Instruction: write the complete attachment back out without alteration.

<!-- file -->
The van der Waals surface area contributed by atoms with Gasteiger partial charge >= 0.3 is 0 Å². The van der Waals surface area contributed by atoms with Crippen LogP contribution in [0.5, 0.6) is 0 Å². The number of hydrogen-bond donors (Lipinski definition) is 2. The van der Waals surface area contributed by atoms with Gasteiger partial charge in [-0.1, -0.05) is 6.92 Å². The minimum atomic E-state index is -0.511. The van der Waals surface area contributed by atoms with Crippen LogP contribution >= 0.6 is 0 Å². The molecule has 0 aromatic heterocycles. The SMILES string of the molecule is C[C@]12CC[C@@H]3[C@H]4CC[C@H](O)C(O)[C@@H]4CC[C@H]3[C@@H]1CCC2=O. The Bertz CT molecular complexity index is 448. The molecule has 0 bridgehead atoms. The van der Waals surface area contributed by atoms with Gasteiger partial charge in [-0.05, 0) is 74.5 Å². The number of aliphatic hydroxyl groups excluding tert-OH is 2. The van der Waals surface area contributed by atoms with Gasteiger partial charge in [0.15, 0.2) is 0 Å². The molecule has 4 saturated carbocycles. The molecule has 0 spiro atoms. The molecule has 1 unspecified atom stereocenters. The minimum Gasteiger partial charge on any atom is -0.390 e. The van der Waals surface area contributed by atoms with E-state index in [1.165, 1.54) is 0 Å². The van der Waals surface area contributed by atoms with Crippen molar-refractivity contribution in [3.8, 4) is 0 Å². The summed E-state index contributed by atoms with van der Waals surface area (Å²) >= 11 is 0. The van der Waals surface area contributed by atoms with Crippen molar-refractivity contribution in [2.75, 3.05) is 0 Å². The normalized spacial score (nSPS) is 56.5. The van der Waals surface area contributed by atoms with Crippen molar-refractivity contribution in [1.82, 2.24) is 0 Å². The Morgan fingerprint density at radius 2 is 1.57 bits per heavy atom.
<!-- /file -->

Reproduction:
The van der Waals surface area contributed by atoms with Gasteiger partial charge >= 0.3 is 0 Å². The van der Waals surface area contributed by atoms with Crippen LogP contribution in [0.5, 0.6) is 0 Å². The number of hydrogen-bond donors (Lipinski definition) is 2. The van der Waals surface area contributed by atoms with Gasteiger partial charge in [-0.1, -0.05) is 6.92 Å². The minimum atomic E-state index is -0.511. The van der Waals surface area contributed by atoms with Crippen LogP contribution >= 0.6 is 0 Å². The molecule has 0 aromatic heterocycles. The SMILES string of the molecule is C[C@]12CC[C@@H]3[C@H]4CC[C@H](O)C(O)[C@@H]4CC[C@H]3[C@@H]1CCC2=O. The Bertz CT molecular complexity index is 448. The molecule has 0 bridgehead atoms. The van der Waals surface area contributed by atoms with Gasteiger partial charge in [-0.05, 0) is 74.5 Å². The number of aliphatic hydroxyl groups excluding tert-OH is 2. The van der Waals surface area contributed by atoms with Gasteiger partial charge in [0.15, 0.2) is 0 Å². The molecule has 4 saturated carbocycles. The molecule has 0 spiro atoms. The molecule has 1 unspecified atom stereocenters. The minimum Gasteiger partial charge on any atom is -0.390 e. The van der Waals surface area contributed by atoms with E-state index in [1.165, 1.54) is 0 Å². The van der Waals surface area contributed by atoms with Crippen molar-refractivity contribution in [3.8, 4) is 0 Å². The summed E-state index contributed by atoms with van der Waals surface area (Å²) >= 11 is 0. The van der Waals surface area contributed by atoms with Crippen molar-refractivity contribution in [2.75, 3.05) is 0 Å². The normalized spacial score (nSPS) is 56.5. The van der Waals surface area contributed by atoms with Crippen molar-refractivity contribution in [1.82, 2.24) is 0 Å². The Morgan fingerprint density at radius 2 is 1.57 bits per heavy atom.